Bruce Lee's Biography

By Kungfu Magazine

Bruce Lee was born in San Francisco November 27, 1940, in the hour and the year of the dragon. He was born Lee Jun Fan to parents Grace and Lee Hoi Chuen, a famous Chinese actor, on tour with a Chinese Opera troupe when their son came into the world. The senior Lee's acting talent passed down to a young Bruce Lee who began appearing in Hong Kong films when he was about six years old. At ten he acted in the comedy The Kid, and acquired the nickname Siu Lung, or Little Dragon, and altogether he made over twenty films by the time he was eighteen.

As a teenager Lee was getting into fights and getting into trouble. He was also developing a deeper interest in the martial arts, after having learned tai chi from his father and then Wing Chun kung fu from the famous Yip Man. 1958 marked the year that Bruce Lee became the cha cha champion of Hong Kong, and that same year he came to America. Settling into Seattle Lee worked as a busboy in a Chinese restaurant owned by Ruby Chow. He also pursued an education and enrolled in Edison Technical College and then the University of Washington, where he majored in Philosophy. Here he met his first students Jesse Glover, Ed Hart, Skip Ellsworth, and not much later his assistant and life long friend Taky Kimura. He also had a student named Linda Emery who shortly became his wife. Lee became more and more serious about developing his theories and philosophies of kung fu, and his burgeoning ideas were shaped in his first book Chinese Gung-Fu: The Philosophical Art of Self Defense.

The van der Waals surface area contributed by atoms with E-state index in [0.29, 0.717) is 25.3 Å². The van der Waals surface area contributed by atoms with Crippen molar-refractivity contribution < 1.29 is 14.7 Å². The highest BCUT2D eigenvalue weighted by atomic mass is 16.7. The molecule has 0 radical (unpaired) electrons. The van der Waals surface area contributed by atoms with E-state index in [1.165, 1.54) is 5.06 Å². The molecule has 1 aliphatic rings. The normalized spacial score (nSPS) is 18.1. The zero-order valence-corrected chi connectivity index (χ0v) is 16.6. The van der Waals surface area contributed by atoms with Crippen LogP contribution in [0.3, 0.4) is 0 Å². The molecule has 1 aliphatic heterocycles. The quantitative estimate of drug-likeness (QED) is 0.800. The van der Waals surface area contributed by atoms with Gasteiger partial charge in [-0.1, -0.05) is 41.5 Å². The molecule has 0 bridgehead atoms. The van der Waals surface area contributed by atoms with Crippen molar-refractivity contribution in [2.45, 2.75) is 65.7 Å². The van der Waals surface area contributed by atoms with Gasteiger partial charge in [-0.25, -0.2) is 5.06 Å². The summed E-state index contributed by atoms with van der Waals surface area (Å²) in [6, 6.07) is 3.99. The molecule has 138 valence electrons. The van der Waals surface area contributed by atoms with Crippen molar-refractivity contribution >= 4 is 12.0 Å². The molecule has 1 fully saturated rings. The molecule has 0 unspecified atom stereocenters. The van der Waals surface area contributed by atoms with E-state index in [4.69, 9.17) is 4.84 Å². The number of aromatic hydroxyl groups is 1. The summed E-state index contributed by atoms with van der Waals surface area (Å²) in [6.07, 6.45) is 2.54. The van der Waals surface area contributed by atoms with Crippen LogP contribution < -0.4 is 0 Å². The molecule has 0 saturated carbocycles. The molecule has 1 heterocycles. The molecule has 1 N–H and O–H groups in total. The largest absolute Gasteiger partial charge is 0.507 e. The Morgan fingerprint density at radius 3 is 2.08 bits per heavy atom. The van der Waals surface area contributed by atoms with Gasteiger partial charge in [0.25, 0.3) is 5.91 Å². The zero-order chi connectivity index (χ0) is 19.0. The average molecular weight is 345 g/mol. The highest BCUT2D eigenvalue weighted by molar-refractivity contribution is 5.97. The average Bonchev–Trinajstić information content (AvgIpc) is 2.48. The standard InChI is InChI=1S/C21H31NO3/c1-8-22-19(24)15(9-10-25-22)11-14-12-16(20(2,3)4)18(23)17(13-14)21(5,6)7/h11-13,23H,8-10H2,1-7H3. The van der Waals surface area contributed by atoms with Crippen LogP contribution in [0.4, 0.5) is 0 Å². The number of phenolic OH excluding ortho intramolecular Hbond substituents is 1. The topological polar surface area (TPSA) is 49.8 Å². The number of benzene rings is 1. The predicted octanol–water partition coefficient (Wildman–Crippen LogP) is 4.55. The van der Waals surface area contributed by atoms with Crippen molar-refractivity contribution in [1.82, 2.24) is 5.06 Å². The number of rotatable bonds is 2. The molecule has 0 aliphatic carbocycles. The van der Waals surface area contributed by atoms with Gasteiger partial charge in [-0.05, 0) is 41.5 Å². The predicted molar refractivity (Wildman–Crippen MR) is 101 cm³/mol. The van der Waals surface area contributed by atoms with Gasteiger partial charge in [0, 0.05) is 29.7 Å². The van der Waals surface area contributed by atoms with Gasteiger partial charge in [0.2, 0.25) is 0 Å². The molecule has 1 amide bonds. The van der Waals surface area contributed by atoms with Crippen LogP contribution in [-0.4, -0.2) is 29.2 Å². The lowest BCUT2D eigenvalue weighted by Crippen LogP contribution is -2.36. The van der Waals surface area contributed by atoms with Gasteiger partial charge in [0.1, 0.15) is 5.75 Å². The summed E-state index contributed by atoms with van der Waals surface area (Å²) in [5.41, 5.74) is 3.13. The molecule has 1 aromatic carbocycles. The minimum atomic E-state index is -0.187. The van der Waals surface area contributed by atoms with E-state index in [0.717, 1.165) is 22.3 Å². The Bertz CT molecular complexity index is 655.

The 1964 Ed Parker International Karate Championships shone the spotlight on both Bruce Lee's talent and charisma. He demonstrated his one-inch punch and two finger push ups. The event was to bring Lee together with Chuck Norris, Bob Wall and Mike Stone, who later became good friends, and Lee soon moved to Los Angeles to pursue a film career.

Between Seattle and Los Angeles, however, Bruce and Linda stayed for a short time in Oakland with his friend James Yimm Lee. It was during this time that Bruce Lee was challenged by Wong Jack Man for teaching non-Asians the "secrets" of Chinese kungfu. Lee won the fight, but realized his Wing Chun was not perfectly effective. It was perhaps the turning point in his evolution of thinking, and the beginnings of his philosophy and theories of Jeet Kune Do.

These theories developed as Lee opened his LA Chinatown school headed by Dan Inosanto. In 1965 his son Brandon was born. And as Lee's kungfu and family developed, so did his film career. 20th Century Fox signed Lee to co-star with Van Williams in the TV show The Green Hornet in 1966. The show lasted for one season, but got Lee good exposure in Hollywood and a cult following in Hong Kong, where the program was called The Kato Show. Lee also began teaching a number of Hollywood celebrities including Steve McQueen, James Coburn, Blake Edwards and Roman Polanski.

A serious back injury from lifting weights kept Lee bedridden for nearly six months. As one of his students has noted, Bruce Lee never wasted time. During his convalescence he filled nearly seven notebooks with notes and thoughts on all types of martial arts, and this material eventually became The Tao of Jeet Kune Do.